Yesterday, Jan Crawford of CBS News reported that Chief Justice John Roberts switched his vote in order to uphold Obamacare. Crawford appeared on Face the Nation to briefly discuss her report. Both before and after her story broke, a variety of commentators offered theories about the chief justice’s switch:
David Bernstein of George Mason University Law School, writing on the Volokh Conspiracy, cites three clues within the dissent, which point to the conclusion that this opinion was meant to be the opinion of the Court. From the Bernstein piece:
1. The dissent has a whole section on severability that is completely beside the point except on the assumption that the mandate had been struck down, and now “We” have to decide whether and what to preserve of the rest of the act now that the mandate is gone.
2. Notice also that his response to Roberts is tacked on at the end, rather than worked into the body of whatever he was writing (see page 64 of his dissent). For example, one would have expected Scalia to directly take on Roberts’ application of the Anti-Injunction Act, but his brief section on that act only mentions what “the Government” argues (see pages 26-28).
3. On top of that, Scalia’s sections on the Commerce Clause and the Medicaid Expansion are just as long or longer than what Roberts writes (Scalia wrote 16 pages on the Commerce Clause and 21 pages on the Medicaid Expansion, compared to Roberts’ 16 pages and 14 pages respectively). Yet Scalia never writes in the vein of saying, “I agree with the Chief Justice’s opinion, but write to add a crucial discussion of some complexity.” His analysis agrees with Roberts, and makes essentially the same points in “We” language. There’s no reason for Scalia to do this at such length, unless his opinion is what came first.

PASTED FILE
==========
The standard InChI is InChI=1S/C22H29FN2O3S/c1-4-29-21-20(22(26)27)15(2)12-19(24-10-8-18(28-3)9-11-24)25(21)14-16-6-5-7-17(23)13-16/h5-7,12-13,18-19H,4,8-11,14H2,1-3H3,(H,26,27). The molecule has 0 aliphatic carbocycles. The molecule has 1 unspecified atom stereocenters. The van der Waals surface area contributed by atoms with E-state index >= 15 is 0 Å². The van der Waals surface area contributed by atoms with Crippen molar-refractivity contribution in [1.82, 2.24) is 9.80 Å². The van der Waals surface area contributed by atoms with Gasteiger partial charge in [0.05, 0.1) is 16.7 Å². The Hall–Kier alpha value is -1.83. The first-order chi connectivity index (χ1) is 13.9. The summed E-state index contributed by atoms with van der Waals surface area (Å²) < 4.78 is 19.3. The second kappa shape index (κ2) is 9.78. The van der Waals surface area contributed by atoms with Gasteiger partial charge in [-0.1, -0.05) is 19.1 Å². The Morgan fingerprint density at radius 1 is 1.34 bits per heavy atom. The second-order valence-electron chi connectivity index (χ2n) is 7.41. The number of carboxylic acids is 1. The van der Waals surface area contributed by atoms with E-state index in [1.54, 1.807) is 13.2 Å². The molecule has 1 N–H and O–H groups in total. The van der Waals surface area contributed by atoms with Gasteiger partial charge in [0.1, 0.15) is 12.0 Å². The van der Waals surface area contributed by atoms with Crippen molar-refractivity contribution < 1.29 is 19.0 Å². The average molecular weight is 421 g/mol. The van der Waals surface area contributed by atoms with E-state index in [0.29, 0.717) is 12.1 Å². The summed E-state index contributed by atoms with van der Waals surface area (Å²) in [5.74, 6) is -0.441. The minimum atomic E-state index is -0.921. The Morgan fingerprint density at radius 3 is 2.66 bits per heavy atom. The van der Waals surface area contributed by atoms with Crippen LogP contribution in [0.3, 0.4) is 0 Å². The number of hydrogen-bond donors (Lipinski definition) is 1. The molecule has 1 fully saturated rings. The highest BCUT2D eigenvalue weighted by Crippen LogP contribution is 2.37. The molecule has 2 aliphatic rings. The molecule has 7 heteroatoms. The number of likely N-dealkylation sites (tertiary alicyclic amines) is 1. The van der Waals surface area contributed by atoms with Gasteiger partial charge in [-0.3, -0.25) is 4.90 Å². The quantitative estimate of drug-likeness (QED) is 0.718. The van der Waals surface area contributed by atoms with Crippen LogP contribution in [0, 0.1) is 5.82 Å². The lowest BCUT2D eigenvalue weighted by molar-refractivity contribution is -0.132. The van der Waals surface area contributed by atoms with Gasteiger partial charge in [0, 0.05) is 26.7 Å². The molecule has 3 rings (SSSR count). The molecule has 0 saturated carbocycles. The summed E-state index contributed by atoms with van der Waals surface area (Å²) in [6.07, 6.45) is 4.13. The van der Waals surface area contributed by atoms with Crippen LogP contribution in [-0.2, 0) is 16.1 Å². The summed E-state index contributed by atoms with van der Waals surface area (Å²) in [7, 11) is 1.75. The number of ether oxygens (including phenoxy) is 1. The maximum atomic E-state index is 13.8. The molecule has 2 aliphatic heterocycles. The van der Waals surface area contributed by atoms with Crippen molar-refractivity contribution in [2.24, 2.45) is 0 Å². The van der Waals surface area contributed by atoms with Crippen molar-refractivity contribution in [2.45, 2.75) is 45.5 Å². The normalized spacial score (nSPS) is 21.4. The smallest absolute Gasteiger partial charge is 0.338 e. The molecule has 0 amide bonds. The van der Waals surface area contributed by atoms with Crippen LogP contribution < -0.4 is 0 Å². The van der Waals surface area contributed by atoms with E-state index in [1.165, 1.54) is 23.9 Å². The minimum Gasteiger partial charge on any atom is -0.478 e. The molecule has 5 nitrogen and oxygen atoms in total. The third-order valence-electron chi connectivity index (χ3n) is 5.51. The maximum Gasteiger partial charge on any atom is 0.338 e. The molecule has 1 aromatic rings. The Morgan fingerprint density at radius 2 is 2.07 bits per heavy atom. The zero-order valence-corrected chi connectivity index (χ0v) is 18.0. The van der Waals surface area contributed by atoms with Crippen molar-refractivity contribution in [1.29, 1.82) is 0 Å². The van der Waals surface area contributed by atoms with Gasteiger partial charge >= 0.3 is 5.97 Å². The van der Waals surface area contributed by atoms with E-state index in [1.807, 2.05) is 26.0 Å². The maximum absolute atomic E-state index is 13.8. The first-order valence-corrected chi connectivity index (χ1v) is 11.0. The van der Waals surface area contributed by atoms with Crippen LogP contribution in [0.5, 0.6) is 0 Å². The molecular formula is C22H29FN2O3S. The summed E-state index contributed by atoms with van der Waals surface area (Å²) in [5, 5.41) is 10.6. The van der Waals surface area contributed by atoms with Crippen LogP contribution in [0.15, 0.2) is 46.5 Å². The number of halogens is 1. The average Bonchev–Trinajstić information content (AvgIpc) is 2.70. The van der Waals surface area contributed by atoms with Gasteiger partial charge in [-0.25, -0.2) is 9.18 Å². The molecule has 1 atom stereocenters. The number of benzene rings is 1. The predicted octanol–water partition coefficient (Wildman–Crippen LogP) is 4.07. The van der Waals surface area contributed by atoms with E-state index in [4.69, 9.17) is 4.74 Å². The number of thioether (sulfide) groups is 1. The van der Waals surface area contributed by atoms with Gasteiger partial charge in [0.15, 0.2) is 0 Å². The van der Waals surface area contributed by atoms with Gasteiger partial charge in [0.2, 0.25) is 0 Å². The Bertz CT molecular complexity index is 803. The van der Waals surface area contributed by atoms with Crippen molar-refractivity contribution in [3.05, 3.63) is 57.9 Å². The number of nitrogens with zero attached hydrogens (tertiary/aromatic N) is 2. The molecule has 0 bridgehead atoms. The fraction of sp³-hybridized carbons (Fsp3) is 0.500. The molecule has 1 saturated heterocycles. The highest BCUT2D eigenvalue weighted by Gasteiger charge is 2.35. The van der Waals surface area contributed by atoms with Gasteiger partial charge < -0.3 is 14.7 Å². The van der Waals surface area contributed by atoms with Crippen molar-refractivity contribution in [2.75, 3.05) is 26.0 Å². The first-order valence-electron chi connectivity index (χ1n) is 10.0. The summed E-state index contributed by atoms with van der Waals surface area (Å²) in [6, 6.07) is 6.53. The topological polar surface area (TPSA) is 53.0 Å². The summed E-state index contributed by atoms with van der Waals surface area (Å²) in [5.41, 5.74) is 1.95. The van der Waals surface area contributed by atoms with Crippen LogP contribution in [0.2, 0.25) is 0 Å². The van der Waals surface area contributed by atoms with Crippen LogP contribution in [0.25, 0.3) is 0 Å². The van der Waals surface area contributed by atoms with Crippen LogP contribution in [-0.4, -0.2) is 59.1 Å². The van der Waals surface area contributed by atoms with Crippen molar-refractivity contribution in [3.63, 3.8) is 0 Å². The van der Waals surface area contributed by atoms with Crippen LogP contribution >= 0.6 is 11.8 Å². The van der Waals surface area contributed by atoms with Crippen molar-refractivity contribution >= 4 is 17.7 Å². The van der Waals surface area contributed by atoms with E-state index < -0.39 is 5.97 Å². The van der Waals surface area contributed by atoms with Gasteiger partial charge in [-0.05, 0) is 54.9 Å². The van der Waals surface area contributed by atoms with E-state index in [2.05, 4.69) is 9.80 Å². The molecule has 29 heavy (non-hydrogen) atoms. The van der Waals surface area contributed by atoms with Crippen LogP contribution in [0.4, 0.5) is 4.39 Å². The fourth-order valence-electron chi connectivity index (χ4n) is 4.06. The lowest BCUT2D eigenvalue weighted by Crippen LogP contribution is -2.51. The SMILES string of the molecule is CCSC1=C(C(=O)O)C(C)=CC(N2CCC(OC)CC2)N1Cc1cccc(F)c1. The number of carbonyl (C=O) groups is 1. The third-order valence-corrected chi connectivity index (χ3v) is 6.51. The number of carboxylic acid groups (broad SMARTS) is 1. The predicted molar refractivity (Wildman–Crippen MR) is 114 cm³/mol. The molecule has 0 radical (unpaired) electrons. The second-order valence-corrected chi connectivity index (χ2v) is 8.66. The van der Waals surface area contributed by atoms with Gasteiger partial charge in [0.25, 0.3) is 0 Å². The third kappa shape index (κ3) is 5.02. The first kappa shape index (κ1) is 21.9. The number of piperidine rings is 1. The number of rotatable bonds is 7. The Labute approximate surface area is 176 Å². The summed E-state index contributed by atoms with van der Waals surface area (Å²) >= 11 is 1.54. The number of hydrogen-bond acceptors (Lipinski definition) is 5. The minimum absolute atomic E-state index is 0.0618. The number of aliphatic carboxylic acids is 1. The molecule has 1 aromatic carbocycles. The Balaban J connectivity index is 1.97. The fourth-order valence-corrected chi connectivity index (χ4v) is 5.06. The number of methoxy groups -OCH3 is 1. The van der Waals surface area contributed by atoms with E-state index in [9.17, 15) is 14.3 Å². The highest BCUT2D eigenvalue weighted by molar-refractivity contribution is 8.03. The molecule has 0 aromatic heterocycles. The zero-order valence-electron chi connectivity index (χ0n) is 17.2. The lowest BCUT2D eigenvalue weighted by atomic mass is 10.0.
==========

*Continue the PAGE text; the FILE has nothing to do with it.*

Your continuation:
On NRO’s Bench Memos, Ed Whelan has argued in a similar vein (and was referenced by Professor Bernstein) that sections within the dissent and Ginsburg’s concurrence indicate that the original opinion of the Court was similar to the dissent.
Orin Kerr of George Washington University Law School speculates on the Volokh Conspiracy that the quality of the inside information in Crawford’s report places the sources as either the justices or their law clerks, but given that such leaks would probably be a career-ending move for the clerks, it was probably the conservative justices themselves.
A New York Times column by Linda Greenhouse links a number of pieces by prominent conservatives written around Memorial Day to the ongoing changes in Roberts’s position, which was morphing after public attacks by the president and Democrats. From the Greenhouse piece:
Although the court has been famously leakproof, Mr. Will and some of the others are well connected at the court, and I wondered at the time whether they had picked up signals that the chief justice, thought reliable after the oral argument two months earlier, was now wavering, and whether their message was really intended for him.